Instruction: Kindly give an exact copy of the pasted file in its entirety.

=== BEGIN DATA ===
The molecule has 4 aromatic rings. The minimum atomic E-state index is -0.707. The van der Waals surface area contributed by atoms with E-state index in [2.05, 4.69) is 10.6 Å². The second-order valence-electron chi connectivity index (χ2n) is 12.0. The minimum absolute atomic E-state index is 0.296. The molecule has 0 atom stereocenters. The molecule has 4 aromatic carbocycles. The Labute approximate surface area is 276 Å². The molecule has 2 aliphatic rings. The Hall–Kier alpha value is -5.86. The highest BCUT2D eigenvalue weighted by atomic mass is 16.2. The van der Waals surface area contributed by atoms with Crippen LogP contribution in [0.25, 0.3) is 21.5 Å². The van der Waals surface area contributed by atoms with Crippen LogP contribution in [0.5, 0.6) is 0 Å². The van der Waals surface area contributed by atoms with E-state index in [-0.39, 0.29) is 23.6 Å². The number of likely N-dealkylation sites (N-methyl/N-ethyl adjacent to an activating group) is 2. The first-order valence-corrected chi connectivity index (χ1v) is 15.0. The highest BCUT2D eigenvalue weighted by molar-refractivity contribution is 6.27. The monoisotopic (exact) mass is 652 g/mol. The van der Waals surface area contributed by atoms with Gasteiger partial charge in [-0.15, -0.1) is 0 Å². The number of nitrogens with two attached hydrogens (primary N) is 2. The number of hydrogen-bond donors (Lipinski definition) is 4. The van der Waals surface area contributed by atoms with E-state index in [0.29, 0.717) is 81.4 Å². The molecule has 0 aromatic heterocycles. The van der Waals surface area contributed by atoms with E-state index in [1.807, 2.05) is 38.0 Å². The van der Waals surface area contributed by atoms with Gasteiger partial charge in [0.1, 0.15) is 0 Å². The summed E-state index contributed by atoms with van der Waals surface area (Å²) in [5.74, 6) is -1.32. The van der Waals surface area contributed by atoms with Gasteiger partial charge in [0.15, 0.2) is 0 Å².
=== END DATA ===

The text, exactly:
The molecule has 4 aromatic rings. The minimum atomic E-state index is -0.707. The van der Waals surface area contributed by atoms with E-state index in [2.05, 4.69) is 10.6 Å². The second-order valence-electron chi connectivity index (χ2n) is 12.0. The minimum absolute atomic E-state index is 0.296. The molecule has 0 atom stereocenters. The molecule has 4 aromatic carbocycles. The Labute approximate surface area is 276 Å². The molecule has 2 aliphatic rings. The Hall–Kier alpha value is -5.86. The highest BCUT2D eigenvalue weighted by atomic mass is 16.2. The van der Waals surface area contributed by atoms with Crippen LogP contribution in [0.25, 0.3) is 21.5 Å². The van der Waals surface area contributed by atoms with Crippen LogP contribution in [0.5, 0.6) is 0 Å². The van der Waals surface area contributed by atoms with E-state index in [-0.39, 0.29) is 23.6 Å². The number of likely N-dealkylation sites (N-methyl/N-ethyl adjacent to an activating group) is 2. The first-order valence-corrected chi connectivity index (χ1v) is 15.0. The highest BCUT2D eigenvalue weighted by molar-refractivity contribution is 6.27. The monoisotopic (exact) mass is 652 g/mol. The van der Waals surface area contributed by atoms with Gasteiger partial charge in [-0.15, -0.1) is 0 Å². The number of nitrogens with two attached hydrogens (primary N) is 2. The number of hydrogen-bond donors (Lipinski definition) is 4. The van der Waals surface area contributed by atoms with E-state index in [0.29, 0.717) is 81.4 Å². The molecule has 0 aromatic heterocycles. The van der Waals surface area contributed by atoms with E-state index in [1.807, 2.05) is 38.0 Å². The van der Waals surface area contributed by atoms with Gasteiger partial charge in [0.1, 0.15) is 0 Å². The summed E-state index contributed by atoms with van der Waals surface area (Å²) in [5.74, 6) is -1.32. The van der Waals surface area contributed by atoms with Gasteiger partial charge in [0.15, 0.2) is 0 Å².